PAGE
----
Richard Branson’s Gift to LIAT and How You Can Overcome Negative Press

Liat exteriorbranding2
Official LIAT (1974) Limited photo

Montserrat – As someone that grew up flying on the Caribbean airline LIAT, I hesitantly clicked that now famous link to Richard Branson’s tweet to find out what an irate passenger had to say about them. While quite funny, the letter which you can read in full below highlighted some now familiar experiences that many have had or heard tales about.
It is the reason the airline’s acronym has come to mean many things such as Late If A’Tall (in Antiguan vernacular); Leave Island Any Time; or Luggage in Another Terminal.

However, LIAT is not the first and won’t be the only airline to ever get bad press. In fact, the story stemmed from the fact that Branson has had a negative letter about his own airline’s cuisine in the past.

We don’t usually like getting negative feedback but even negative feedback can be good. In fact, customer feedback should be viewed as your friend. In support of continuous improvement, feedback gives you evidence of what you are doing wrong or doing right. In a world where the bad is celebrated in the same or in greater proportion to the good, a situation such as this could possibly be the gift you need to push your business to the next level.

In this molten world of social media, you also don’t have days and weeks to go out and create a marketing strategy to combat negative press. You’ve got to move and respond in a way that says you are listening to your customers and are always ready to provide a solution to the problem.

Read the letter from Arthur Hicks here and then further on to ways you turn bad press to good use for your business.

Dear LIAT,
May I say how considerate it is of you to enable your passengers such an in-depth and thorough tour of the Caribbean.

Most other airlines I have travelled on would simply wish to take me from point A to B in rather a hurry. I was intrigued that we were allowed to stop at not a lowly one or two but a magnificent six airports yesterday. And who wants to fly on the same airplane the entire time? We got to change and refuel every step of the way!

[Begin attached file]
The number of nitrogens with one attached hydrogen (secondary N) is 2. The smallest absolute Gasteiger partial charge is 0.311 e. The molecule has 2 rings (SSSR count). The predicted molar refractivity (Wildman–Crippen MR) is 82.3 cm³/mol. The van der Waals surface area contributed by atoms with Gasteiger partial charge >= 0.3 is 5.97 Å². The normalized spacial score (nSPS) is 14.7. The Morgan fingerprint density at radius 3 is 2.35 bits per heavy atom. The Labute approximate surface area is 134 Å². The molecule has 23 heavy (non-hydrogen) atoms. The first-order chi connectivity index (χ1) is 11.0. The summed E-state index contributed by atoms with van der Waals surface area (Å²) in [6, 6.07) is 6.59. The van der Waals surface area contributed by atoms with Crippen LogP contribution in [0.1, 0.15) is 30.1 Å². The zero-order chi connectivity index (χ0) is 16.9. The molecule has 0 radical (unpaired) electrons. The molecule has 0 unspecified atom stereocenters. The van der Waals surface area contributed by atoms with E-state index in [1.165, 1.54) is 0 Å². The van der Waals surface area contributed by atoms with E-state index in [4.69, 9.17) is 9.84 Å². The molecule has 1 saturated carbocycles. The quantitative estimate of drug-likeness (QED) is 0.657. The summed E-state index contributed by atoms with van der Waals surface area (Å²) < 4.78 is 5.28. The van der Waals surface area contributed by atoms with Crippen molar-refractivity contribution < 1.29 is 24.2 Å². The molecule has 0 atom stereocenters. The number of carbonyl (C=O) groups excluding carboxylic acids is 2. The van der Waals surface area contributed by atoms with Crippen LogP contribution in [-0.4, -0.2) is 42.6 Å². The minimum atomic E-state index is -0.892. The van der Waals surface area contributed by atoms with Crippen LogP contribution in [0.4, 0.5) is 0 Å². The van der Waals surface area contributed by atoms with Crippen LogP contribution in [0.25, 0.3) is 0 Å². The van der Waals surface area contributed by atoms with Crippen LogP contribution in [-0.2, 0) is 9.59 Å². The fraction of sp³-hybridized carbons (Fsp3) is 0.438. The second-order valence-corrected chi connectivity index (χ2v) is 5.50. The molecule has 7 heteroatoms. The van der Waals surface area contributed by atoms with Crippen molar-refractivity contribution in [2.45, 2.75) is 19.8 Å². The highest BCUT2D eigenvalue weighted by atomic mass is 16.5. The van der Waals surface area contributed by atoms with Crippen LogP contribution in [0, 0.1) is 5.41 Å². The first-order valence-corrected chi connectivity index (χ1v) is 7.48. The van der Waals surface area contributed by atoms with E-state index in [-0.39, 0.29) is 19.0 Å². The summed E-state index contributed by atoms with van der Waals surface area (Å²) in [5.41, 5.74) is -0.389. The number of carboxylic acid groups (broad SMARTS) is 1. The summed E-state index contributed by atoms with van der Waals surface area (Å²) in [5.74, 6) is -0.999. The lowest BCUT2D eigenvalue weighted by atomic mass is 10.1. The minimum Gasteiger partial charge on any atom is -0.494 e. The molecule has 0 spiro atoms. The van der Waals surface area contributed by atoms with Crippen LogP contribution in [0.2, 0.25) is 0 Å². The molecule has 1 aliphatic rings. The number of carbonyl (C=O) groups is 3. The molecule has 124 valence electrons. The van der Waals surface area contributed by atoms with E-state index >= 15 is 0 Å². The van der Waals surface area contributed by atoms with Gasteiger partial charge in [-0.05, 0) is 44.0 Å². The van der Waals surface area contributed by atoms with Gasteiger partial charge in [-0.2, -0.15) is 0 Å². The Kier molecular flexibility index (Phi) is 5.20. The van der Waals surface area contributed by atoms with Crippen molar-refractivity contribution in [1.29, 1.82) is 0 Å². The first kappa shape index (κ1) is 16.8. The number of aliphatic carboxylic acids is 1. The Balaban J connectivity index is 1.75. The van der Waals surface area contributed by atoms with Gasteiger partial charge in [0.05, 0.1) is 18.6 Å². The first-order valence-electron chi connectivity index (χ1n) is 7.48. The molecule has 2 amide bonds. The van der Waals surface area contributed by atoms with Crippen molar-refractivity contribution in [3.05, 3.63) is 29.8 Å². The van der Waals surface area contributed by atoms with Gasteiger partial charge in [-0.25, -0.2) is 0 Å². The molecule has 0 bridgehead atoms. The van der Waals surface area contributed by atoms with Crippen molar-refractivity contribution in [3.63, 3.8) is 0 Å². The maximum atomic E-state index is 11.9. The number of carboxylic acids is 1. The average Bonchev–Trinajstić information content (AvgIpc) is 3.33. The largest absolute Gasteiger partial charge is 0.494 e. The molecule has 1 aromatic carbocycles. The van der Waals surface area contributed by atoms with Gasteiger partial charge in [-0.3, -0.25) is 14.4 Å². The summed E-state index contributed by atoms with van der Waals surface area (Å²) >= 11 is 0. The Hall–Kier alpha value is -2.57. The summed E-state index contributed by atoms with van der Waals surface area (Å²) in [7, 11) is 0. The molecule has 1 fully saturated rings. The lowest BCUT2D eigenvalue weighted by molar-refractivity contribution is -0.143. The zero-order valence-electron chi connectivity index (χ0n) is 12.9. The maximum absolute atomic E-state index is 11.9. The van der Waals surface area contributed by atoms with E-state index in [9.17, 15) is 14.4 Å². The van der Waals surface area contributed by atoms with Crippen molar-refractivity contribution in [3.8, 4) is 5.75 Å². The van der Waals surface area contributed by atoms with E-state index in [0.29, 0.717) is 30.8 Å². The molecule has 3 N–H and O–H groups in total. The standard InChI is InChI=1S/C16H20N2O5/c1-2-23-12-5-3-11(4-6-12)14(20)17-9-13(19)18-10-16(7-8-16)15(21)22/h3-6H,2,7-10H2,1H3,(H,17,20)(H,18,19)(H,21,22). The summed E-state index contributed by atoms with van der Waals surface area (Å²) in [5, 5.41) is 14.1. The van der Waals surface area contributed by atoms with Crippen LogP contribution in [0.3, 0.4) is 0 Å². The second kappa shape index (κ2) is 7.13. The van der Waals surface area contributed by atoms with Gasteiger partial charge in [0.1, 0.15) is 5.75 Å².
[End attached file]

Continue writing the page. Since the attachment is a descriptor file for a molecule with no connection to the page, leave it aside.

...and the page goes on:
I particularly enjoyed sampling the security scanners at each and every airport. I find it preposterous that people imagine them all to be the same. And as for being patted down by a variety of islanders, well, I feel as if I’ve been hugged by most of the Caribbean already.

I also found it unique that this was all done on “island time,” because I do like to have time to absorb the atmosphere of the various departure lounges. As for our arrival, well, who wants to have to take a ferry at the end of all that flying anyway? I’m glad the boat was long gone by the time we arrived into Tortola last night — and that all those noisy bars and restaurants were closed.

So thank you, LIAT. I now truly understand why you are “The Caribbean Airline.”

P.S. Keep the bag. I never liked it anyway.

Hmm, Hurts just reading it…

LIAT-airlineHere are some six ways you can turn bad press to good use for your business:

1. Acknowledge the complaint. This particular letter was printed in April and we don’t know if it was ever acknowledged by the airline. Responding kindly to a letter from an unhappy customer sends the message that they were heard and they are important to you. Whether it was posted on your social media account, to a newspaper or directly to your company, let that customer know that you received it and if possible what steps you are taking to rectify the issue they raised.